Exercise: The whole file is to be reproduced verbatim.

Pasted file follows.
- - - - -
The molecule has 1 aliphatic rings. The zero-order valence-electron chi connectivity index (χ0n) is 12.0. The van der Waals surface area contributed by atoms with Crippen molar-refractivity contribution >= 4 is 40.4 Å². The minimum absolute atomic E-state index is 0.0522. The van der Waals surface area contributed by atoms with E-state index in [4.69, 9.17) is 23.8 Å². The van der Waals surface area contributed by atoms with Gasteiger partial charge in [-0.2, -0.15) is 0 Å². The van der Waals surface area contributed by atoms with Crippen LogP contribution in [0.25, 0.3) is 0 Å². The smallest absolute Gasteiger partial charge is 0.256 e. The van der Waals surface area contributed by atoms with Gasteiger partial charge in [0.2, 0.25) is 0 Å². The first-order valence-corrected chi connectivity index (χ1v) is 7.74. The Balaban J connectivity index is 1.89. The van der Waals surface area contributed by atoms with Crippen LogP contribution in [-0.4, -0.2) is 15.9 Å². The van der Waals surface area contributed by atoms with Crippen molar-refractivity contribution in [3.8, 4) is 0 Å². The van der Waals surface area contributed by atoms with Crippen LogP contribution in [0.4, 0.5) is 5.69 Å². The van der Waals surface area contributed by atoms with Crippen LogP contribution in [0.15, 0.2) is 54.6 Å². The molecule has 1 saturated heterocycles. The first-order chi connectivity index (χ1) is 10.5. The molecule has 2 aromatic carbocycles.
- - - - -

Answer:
The molecule has 1 aliphatic rings. The zero-order valence-electron chi connectivity index (χ0n) is 12.0. The van der Waals surface area contributed by atoms with Crippen molar-refractivity contribution >= 4 is 40.4 Å². The minimum absolute atomic E-state index is 0.0522. The van der Waals surface area contributed by atoms with E-state index in [4.69, 9.17) is 23.8 Å². The van der Waals surface area contributed by atoms with Gasteiger partial charge in [-0.2, -0.15) is 0 Å². The van der Waals surface area contributed by atoms with Crippen LogP contribution in [0.25, 0.3) is 0 Å². The smallest absolute Gasteiger partial charge is 0.256 e. The van der Waals surface area contributed by atoms with Gasteiger partial charge in [0.2, 0.25) is 0 Å². The first-order valence-corrected chi connectivity index (χ1v) is 7.74. The Balaban J connectivity index is 1.89. The van der Waals surface area contributed by atoms with Crippen LogP contribution in [-0.4, -0.2) is 15.9 Å². The van der Waals surface area contributed by atoms with Crippen molar-refractivity contribution in [3.8, 4) is 0 Å². The van der Waals surface area contributed by atoms with Crippen LogP contribution in [0.4, 0.5) is 5.69 Å². The van der Waals surface area contributed by atoms with Crippen LogP contribution in [0.15, 0.2) is 54.6 Å². The molecule has 1 saturated heterocycles. The first-order chi connectivity index (χ1) is 10.5. The molecule has 2 aromatic carbocycles.